How your ATAR is calculated is one of the most commonly misunderstood areas of the HSC, and it’s probably also one of the most poorly explained.
What we don’t realise is that there is a lot more which goes to create your ATAR than merely marks; it’s how you performed against your cohort!
What is a percentile?
A percentile is the indication of values below a given percentage of observations made in a group. So for example, the 20th percentile is the value below which 20 percent of the observations may be found.
Your percentile is your position in a course relative to other students. This means that you are in the 80th percentile, 80% of the students have scored below you. Similarly, if you scored in the 63rd percentile, then you have done better than 63% of other students.
This sounds pretty similar to how ATARs work, right? If you get an ATAR of 70.00, you performed better than 70% of your cohort.
The difference here is that percentiles are used to calculate your ATAR (which is a percentile in itself as well!).
Let’s see how NESA & UAC applies percentiles and how it affects your ATAR.
Fred and Laura both took the HSC 2015:
- Fred’s ATAR is 55.95
- Laura’s ATAR is 79.45
Their HSC Results only differ by 10 marks, but there is a difference in their ATARs of 23.50. Why is this? Let’s Take a look at their percentiles.
Both Fred and Laura took HSC Biology.
- Fred’s mark was 70, but his percentile was 41. This means he did better than 41% of those who took Biology for HSC 2015.
- Laura’s mark was 80, but her percentile was 75. Meaning she did better than 75% of those who took Biology for HSC 2015.
So there is 34% of the HSC Biology cohort scoring between Fred’s mark of 70 and Laura’s mark of 80. Meaning that 34% of HSC Biology students in 2015 scored between 70 and 80.
If you imagine 100 students took HSC Biology in 2015, this would mean 59 students scored higher than Fred, but only 25 students scored higher than Laura – even though they had relatively similar marks!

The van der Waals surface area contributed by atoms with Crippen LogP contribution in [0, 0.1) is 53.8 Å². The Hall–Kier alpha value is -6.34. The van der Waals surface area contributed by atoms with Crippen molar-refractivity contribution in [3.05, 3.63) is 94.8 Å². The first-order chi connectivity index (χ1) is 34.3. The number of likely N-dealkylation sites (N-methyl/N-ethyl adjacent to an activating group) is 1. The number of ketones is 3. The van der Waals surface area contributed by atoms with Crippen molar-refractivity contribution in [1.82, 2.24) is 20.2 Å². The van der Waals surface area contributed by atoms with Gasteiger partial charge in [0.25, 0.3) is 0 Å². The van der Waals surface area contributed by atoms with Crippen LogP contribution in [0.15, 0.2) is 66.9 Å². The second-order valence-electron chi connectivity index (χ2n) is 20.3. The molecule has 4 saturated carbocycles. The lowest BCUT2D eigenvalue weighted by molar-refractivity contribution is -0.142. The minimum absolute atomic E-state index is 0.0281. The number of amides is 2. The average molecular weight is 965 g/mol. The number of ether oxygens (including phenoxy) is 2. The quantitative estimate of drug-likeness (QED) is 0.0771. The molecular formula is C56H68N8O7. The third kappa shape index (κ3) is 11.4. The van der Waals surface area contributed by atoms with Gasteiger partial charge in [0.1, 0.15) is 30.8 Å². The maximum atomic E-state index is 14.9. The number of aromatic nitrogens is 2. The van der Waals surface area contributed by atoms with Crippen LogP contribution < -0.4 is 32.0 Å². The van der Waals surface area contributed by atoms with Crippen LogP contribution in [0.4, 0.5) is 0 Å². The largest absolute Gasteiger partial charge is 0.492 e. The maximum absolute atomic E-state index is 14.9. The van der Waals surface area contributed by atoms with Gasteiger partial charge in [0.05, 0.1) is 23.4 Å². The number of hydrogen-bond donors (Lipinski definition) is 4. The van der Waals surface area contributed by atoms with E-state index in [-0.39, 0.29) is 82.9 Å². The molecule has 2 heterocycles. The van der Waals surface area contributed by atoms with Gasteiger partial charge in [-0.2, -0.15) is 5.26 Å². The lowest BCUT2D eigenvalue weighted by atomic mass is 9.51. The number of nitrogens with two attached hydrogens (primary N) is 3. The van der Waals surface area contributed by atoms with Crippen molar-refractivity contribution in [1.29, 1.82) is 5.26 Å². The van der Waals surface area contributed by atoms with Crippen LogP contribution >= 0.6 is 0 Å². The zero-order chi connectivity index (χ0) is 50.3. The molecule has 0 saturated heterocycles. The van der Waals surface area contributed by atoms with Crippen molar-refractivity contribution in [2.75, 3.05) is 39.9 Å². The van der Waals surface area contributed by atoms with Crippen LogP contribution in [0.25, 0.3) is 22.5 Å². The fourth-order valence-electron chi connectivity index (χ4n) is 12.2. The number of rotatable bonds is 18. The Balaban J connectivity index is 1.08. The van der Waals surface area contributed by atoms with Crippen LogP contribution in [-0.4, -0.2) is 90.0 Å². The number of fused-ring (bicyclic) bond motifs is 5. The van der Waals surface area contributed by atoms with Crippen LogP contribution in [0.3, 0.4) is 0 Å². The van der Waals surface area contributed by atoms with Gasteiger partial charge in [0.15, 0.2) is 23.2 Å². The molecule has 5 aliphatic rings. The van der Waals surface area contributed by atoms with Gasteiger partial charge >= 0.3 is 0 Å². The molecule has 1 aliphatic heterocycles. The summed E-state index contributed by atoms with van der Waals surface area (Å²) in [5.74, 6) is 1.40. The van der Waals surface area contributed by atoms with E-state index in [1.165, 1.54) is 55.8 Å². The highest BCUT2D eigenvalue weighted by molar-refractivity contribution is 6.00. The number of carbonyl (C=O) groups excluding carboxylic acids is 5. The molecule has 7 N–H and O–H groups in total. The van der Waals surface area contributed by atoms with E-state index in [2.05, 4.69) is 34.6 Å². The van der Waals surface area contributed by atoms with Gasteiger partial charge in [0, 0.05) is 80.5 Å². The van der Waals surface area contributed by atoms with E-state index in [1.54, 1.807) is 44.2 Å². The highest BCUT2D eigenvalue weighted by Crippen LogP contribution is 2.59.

Essentially, the higher your percentile, the better your ATAR.
Why is my ATAR lower than my HSC results?
This has to do with your percentiles in each subject, more so than your HSC mark in each subject.
To show you what I mean, let’s take our example with Fred and Laura again:
Fred’s marks in each of his subjects is much higher than his ATAR of 55.95. However, take a look at his percentiles for each subject.
Fred didn’t land over the 50th percentile in any of his subjects, meaning over half the 2015 HSC cohort performed better than Fred overall. So it kind of makes sense that his ATAR ends up being around 50.
However, if we look at Laura, most of her percentiles are close to or over 50, meaning she mostly performed better than half of the 2015 HSC cohort, so it makes sense that her ATAR is around 80.
So Fred’s overall ranking within the 2015 HSC cohort was lower, and Laura’s overall ranking was higher – meaning they received different ATARs (ranks) despite a relatively small gap in actual HSC marks.
My friend and I got similar marks, but our ATARs are different. Why?!
This is again to do with the percentile. Let’s take some imaginary marks for Rowan and I for this example!
Let’s take a look at Ancient History in particular.
- There are 3 marks difference between Rowan and my marks.
- With a mark of 78, I did better than 67% of those taking Ancient History.
- With a mark of 75, Rowan did better than 21% of those taking Ancient History.
I know this sounds crazy, but think about what these percentiles mean.
This means that 46% of those taking Ancient History received the mark of 76 or 77.
This is why you and a friend might have similar marks in similar courses, but may have entirely different ATARs!
What is a ‘mystery mark’?
‘Mystery mark’, ‘the asterisk’, ‘the red dot’. There are a lot of terms for it: an ATAR below 30.00. If you receive an ATAR between 00.00 to 30.00, you won’t receive an actual ATAR, instead, your ATAR Notice will read ‘30 or less’.
However, if you haven’t met the requirements of gaining an ATAR, your ATAR Notice will read ‘Not Eligible’.
What about Bonus Points?
Here’s where it gets interesting. The ATAR you receive can actually differ from the ATAR that universities use for admission!
Wondering how Bonus Points work and how to use them to your advantage? Read on to Part 4 here!
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Elizabeth Goh isn’t a fan of writing about herself in third person, even if she loves writing. Elizabeth decided she didn’t get enough English, History or Legal Studies at Abbotsleigh School for her own HSC in 2010 so she came back to help others survive it with Art of Smart Education. She’s since done a mish-mash of things with her life which includes studying a Bachelor of Arts (Politics and International Relations) with a Bachelor of Laws at Macquarie University, working for NSW Parliament, and trawling through bookstores for old leather-bound books.